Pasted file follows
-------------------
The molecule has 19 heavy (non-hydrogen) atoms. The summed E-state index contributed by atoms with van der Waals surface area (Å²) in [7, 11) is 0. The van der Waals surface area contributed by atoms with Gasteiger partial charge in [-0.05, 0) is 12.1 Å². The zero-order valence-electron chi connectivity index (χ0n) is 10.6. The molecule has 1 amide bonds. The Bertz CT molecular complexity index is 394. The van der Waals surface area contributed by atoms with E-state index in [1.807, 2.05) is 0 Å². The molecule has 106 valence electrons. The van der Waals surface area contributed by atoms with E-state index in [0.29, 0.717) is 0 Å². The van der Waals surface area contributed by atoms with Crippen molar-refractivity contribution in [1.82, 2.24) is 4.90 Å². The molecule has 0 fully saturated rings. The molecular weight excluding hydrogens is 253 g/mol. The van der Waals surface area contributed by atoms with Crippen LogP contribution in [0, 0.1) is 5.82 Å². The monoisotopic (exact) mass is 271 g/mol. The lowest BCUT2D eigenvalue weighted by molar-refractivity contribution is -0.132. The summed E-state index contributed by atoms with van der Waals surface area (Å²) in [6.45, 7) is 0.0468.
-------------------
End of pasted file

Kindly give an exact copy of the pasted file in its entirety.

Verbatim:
The molecule has 19 heavy (non-hydrogen) atoms. The summed E-state index contributed by atoms with van der Waals surface area (Å²) in [7, 11) is 0. The van der Waals surface area contributed by atoms with Gasteiger partial charge in [-0.05, 0) is 12.1 Å². The zero-order valence-electron chi connectivity index (χ0n) is 10.6. The molecule has 1 amide bonds. The Bertz CT molecular complexity index is 394. The van der Waals surface area contributed by atoms with E-state index in [1.807, 2.05) is 0 Å². The molecule has 106 valence electrons. The van der Waals surface area contributed by atoms with E-state index in [0.29, 0.717) is 0 Å². The van der Waals surface area contributed by atoms with Crippen molar-refractivity contribution in [1.82, 2.24) is 4.90 Å². The molecule has 0 fully saturated rings. The molecular weight excluding hydrogens is 253 g/mol. The van der Waals surface area contributed by atoms with Crippen LogP contribution in [0, 0.1) is 5.82 Å². The monoisotopic (exact) mass is 271 g/mol. The lowest BCUT2D eigenvalue weighted by molar-refractivity contribution is -0.132. The summed E-state index contributed by atoms with van der Waals surface area (Å²) in [6.45, 7) is 0.0468.